Summer 2019

Not a 'Crime of Passion'

Cover for Summer 2019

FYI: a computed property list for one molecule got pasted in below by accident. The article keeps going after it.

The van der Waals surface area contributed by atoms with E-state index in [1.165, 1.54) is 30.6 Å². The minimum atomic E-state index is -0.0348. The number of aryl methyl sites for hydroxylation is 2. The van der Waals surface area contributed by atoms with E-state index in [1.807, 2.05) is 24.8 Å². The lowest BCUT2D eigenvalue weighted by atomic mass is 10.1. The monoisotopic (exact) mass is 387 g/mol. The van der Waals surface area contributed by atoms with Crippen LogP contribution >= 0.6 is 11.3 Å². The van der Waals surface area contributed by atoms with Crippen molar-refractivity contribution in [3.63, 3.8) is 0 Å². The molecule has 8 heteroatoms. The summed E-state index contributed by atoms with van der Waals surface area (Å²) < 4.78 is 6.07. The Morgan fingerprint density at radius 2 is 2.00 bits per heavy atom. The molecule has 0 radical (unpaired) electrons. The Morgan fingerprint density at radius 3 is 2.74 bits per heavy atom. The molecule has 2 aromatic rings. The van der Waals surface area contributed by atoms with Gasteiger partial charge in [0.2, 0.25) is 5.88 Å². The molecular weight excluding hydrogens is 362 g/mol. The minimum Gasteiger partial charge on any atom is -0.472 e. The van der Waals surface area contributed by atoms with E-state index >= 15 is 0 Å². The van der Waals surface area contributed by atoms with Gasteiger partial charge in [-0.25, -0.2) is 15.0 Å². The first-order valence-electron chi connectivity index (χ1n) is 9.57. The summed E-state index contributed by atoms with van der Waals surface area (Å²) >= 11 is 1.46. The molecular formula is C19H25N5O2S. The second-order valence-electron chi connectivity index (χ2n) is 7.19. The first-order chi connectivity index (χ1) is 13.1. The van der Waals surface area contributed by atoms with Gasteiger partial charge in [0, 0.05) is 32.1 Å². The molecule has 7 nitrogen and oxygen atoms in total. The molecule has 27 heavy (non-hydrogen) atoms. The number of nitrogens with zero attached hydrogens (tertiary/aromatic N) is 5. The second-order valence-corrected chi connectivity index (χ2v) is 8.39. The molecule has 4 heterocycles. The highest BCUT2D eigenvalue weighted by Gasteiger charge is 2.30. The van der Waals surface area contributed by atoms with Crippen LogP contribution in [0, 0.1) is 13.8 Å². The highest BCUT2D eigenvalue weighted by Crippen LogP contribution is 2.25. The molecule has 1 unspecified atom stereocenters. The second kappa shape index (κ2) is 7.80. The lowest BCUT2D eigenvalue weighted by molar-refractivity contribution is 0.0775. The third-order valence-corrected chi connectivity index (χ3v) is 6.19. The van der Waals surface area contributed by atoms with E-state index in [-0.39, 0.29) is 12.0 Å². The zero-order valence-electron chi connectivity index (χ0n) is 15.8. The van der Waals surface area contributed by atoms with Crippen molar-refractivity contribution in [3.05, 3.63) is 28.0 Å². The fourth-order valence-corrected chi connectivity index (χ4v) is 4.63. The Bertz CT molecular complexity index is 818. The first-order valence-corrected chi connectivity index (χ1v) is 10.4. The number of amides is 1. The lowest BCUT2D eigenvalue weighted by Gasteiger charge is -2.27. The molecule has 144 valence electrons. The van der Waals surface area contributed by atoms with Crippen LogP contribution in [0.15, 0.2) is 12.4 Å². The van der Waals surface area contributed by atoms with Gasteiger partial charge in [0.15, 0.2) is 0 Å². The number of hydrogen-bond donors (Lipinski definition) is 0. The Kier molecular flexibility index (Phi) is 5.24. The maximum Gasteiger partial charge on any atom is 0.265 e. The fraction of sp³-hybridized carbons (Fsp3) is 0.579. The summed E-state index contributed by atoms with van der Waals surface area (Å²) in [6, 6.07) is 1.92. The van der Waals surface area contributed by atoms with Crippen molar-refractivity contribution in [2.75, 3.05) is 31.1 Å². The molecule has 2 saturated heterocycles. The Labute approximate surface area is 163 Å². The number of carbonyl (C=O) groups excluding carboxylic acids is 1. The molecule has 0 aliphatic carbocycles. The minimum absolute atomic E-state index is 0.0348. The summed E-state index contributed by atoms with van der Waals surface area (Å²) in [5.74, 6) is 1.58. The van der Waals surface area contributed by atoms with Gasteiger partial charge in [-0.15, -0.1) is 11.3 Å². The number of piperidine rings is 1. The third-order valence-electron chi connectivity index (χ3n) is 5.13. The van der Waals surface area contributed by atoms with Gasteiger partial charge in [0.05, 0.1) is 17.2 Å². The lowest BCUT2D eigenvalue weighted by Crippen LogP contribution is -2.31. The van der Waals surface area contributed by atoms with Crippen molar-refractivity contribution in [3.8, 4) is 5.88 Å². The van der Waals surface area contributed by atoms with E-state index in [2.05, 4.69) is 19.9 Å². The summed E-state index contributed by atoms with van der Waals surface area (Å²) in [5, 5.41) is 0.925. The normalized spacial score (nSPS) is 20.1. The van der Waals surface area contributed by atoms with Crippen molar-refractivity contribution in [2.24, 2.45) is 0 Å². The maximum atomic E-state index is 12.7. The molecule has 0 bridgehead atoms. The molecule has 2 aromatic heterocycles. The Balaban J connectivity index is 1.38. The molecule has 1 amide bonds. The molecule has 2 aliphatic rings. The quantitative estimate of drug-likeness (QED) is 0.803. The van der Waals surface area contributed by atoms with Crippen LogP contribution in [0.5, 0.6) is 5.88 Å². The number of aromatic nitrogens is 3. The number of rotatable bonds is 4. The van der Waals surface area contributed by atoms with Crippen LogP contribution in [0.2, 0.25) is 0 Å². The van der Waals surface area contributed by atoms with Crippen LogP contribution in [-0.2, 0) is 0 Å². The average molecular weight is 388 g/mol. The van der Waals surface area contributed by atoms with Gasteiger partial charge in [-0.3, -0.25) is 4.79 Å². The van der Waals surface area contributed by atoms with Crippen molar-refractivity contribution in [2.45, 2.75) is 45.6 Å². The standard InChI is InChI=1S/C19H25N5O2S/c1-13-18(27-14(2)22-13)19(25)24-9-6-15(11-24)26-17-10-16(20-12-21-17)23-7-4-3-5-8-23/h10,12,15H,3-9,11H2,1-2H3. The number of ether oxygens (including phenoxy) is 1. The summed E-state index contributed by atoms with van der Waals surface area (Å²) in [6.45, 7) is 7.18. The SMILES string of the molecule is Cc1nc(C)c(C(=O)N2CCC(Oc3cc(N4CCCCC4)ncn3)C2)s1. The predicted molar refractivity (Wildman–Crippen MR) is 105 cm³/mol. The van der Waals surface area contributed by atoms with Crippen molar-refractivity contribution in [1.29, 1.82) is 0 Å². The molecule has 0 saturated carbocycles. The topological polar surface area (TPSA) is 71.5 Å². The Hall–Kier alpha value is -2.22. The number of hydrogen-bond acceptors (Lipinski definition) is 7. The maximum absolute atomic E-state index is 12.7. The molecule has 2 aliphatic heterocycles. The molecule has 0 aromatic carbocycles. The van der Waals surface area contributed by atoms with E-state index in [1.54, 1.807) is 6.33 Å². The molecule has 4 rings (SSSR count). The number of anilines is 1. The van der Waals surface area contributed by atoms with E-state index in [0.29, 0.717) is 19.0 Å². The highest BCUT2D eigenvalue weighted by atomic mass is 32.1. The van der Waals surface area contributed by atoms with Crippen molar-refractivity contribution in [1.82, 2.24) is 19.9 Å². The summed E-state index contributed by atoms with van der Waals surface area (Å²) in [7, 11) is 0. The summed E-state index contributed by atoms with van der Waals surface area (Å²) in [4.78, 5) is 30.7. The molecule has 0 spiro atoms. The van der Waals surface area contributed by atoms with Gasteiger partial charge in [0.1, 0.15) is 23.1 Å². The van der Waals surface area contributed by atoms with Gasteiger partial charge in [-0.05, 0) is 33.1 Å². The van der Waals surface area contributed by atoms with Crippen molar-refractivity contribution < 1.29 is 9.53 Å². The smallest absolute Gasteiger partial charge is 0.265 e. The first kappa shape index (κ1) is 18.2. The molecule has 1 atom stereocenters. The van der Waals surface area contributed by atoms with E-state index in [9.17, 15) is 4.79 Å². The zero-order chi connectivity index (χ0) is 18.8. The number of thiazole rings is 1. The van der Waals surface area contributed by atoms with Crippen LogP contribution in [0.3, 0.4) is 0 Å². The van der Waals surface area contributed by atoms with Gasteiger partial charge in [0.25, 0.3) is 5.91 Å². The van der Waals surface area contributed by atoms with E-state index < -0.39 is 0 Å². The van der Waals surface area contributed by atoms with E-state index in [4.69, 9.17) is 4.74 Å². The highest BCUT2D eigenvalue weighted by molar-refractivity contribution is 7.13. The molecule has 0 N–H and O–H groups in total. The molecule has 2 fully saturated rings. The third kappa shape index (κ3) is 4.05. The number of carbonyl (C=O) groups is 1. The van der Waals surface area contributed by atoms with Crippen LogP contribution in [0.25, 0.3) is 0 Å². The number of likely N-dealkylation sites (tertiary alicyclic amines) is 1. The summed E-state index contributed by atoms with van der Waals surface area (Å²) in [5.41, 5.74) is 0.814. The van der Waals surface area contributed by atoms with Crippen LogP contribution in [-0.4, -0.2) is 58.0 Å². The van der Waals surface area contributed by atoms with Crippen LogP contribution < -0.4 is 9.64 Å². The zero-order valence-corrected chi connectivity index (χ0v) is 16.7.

While the #MeToo movement has highlighted the need to take sexual assault seriously, there hasn’t been the same kind of cultural reckoning concerning domestic violence. A study by James Alan Fox and Emma E. Fridel at Northeastern University found that 45% of women murdered in the U.S. between 2007 to 2016 were killed by an intimate partner. The statistic for men? Just 5%. Too often, domestic violence has been covered as a private family matter, rather than as an urgent social crisis. Today more journalists are reporting with nuance and sensitivity on the complexities of the problem. As Susan Stellin writes in her cover story, “Reporters are exploring how factors like race, class, and immigration status can influence victims’ vulnerability to domestic violence and willingness to report it, as well as how the criminal justice system and service providers deal with these cases. They’re also examining the roots of the problem, efforts to rehabilitate perpetrators, and patterns of abuse, such as strangulation, that are more likely to end in the victim’s death.”

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